Health experts call for law changes to put in place no vape shop zones in children’s areas
A vape store has recently opened in Kopeopeo in Whakatāne, 350m from Whakatāne High School and just under 300m from primary school, St Joseph’s Catholic School.
Māori Women’s Welfare League Waiariki Area Representative Fiona Wiremu is astonished.
“How can a vape store be given a license to sell in Kopeopeo, an are with high needs deprivation, that is largely Māori, and has a lot of rangatahi and tamariki walking through?”
She is concerned that having vape stores near kura in a route traveled by rangatahi and tamariki make it more accessible and in time will become more normalized.
“It’s the addiction I am worried about because we are being given this alternative to smokes as the lesser of two evils. But we know any addition is harmful and I am worried about the effects on our rangatahi and tamariki 10 or 15 years into the future.”
In the Horowhenua town of Levin, a vape store sits across the road from Adventure Park, a well know and frequented family playground.
The store is called Adventure Vape, which Takiri Mai Te Ata Regional Stop Smoking Manager Catherine Manning says is clearly marketing towards tamariki and rangatahi who visit the park.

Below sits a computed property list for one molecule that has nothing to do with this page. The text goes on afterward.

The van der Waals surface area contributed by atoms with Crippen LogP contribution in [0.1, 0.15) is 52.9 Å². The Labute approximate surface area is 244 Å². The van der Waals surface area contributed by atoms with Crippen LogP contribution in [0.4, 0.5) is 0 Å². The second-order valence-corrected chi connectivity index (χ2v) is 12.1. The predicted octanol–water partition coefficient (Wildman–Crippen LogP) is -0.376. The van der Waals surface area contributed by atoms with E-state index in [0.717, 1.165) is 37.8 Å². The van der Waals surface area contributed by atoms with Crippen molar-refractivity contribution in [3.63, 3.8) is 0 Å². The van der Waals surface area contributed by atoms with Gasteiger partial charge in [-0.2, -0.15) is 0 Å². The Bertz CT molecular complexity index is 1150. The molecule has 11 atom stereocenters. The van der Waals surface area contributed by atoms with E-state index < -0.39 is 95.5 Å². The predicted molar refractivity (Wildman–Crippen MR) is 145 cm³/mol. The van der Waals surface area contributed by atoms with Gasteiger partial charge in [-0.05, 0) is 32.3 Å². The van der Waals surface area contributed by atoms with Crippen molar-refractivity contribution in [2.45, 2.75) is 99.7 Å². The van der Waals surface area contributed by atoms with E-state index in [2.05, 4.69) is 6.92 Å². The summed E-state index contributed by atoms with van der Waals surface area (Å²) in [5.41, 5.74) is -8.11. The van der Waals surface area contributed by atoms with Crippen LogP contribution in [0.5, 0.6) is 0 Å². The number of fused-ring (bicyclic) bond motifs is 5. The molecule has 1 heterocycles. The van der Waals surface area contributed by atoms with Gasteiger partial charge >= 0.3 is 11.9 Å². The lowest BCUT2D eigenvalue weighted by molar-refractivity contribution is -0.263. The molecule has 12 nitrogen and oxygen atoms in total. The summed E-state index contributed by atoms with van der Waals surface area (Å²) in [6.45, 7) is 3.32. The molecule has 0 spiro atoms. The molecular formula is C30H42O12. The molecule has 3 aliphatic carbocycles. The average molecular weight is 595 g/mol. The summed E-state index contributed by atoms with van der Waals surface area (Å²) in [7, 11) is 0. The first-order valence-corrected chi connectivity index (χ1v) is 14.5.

“Vape stores are deliberately, maliciously, creating spaces that attract addiction for our tamariki and rangatahi.”
For Ms Manning, the issue is about protection of our whakapapa and hā.
“When we want to pōwhiri or whakatau someone into our environments, as part of our customary practice, we hariru and we share hā. Smoking and vaping changes the wairua and intent of what we’re sharing.
“We need to protect our whakapapa, and that means ensuring our rangatahi and tamariki aren’t isolated and treated differently in discussions on auahi kore. We need to start seriously interrupting how they’re being targeted by the Tobacco and vaping industry. Our goal was always focused on elimination of harm for our people and these products are harmful.”
Andrew Waa, Associate Professor Eru Pomare Māori Health Research Centre and Co-Director ASPIRE2025, says there’s been increases in vaping amongst all young people but particularly rangatahi Maori, who’ve seen daily vaping rates increase 10 – 20 per cent. He says this goes against the stated purpose of vapes.
“The pathway from trying it to being addicted is much faster than cigarettes.
“If we want vaping to be a cessation device, the most logical way is to only offer it to those who’re quitting smoking so rangatahi don’t get access.”
HCA is calling for the vaping regulations to include a prohibition of new vaping stores around schools, parks, playgrounds and other children’s settings, while also revoking licensing for existing stores in these areas. HCA will be submitting proposals for the Smoked Tobacco Regulatory Regime. Submissions close 5.00 pm, Wednesday 15 March 2023.